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Is it really necessary to put a comma before since clause? If I omit the comma before since clause in formal writing, will that be taken as a mistake?

We often use as and since when we want to focus more on the result than the reason. As and since are more formal than because. We usually put a comma before since after the main clause:

  • [result]I hope they've decided to come as [reason]I wanted to hear about their India trip.
  • [result]They're rather expensive, since [reason]they're quite hard to find.

Cambridge Online Dictionary: As, because or since?

We use since as a subordinating conjunction to introduce a subordinate clause. We use it to give a reason for something:

Sean had no reason to take a taxi since his flat was near enough to walk to.

  • Since her husband hated holidays so much, she decided to go on her own.
  • They couldn't deliver the parcel since no one was there to answer the door.

Cambridge Online Dictionary: Since

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    It's normal (but not essential) to use a comma when "since" introduces a reason adjunct, but not when it introduces a temporal one: "I'll have the fish, since I don't like meat" ~ "I've been feeling lonely since you left". – BillJ Mar 9 '17 at 10:25
  • I suspect this question has been answered before. HanChen, take a look at the related questions. If you find one that matches closely with what you want to know, please post it here in a comment. – aparente001 Mar 9 '17 at 15:14
  • @BillJ - Could you move that to an answer, please? – aparente001 Mar 9 '17 at 15:15
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No; or rather, only in exactly the same way as it’s ‘necessary’ to put a comma before an ‘as clause’ like the one in your example.

Formal writing or not, in modern English, at least, most commas are optional.

My limited experience of it is that Cambridge is one of the worst English dictionaries available, which is why almost no-one living in England has heard of it.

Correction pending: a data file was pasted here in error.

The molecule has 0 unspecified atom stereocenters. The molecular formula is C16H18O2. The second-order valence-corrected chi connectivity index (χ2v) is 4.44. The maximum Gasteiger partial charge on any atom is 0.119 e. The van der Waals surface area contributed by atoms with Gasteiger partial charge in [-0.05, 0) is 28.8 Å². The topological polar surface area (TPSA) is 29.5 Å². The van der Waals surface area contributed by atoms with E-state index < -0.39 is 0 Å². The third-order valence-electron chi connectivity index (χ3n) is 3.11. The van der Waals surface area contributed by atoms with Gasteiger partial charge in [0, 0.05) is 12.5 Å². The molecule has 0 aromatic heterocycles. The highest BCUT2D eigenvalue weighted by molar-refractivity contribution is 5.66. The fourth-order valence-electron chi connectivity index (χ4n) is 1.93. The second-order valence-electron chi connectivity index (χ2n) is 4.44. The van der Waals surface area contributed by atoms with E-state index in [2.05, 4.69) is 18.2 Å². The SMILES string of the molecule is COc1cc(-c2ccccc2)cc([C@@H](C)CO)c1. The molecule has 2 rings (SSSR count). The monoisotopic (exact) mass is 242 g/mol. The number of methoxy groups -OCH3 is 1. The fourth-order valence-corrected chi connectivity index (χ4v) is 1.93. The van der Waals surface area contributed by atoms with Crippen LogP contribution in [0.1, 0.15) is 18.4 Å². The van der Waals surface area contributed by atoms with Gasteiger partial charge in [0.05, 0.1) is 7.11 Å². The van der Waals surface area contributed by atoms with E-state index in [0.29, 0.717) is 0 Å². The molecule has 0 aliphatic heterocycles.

Prove this for yourself by comparing anything of which you are not certain to Oxford or Webster, for instance. Not in my but in your view, which is better?

With or without any comma, ‘I hope they’ve decided to come as I wanted to hear about their India trip’ throws up at least three questions which might not be truly important in or of themselves, but as evidence for the reliability of a dictionary, cut about as much mustard as a dead, red herring. At best, that sentence is unnatural; it’s rather clearly not a quoted but an artificially constructed example, and not a good one.

In the same way ‘Sean had no reason to take a taxi since his flat was near enough to walk to’ is wholly comprehensible, but was it supposed to be merely comprehensible, or intended to give a clear and helpful illustration of a specific point, while at the same raising no irrelevant questions?

  • I agree that commas are largely a matter of style, and I agree that one should strive for clarity. Let's start by proofreading our answers. // This answer could be further strengthened by removing the editorial comments, e.g. opinions of various dictionaries. – aparente001 Mar 9 '17 at 15:13
  • No, commas aren't always optional. (As opposed to: "no commas aren't always optional".) – Lawrence Mar 9 '17 at 15:19
  • aparente that would be fine but most of the question is founded on Cambridge's views, which are at best self-contradictory. I see that some won't like it and it remains true that having now been introduced to them, I seriously believe the reason I didn't here about, let alone meet Cambridge dictionaries for the first 50 years of my life is far to do dwith their quality than my experience. – Robbie Goodwin Mar 11 '17 at 21:52

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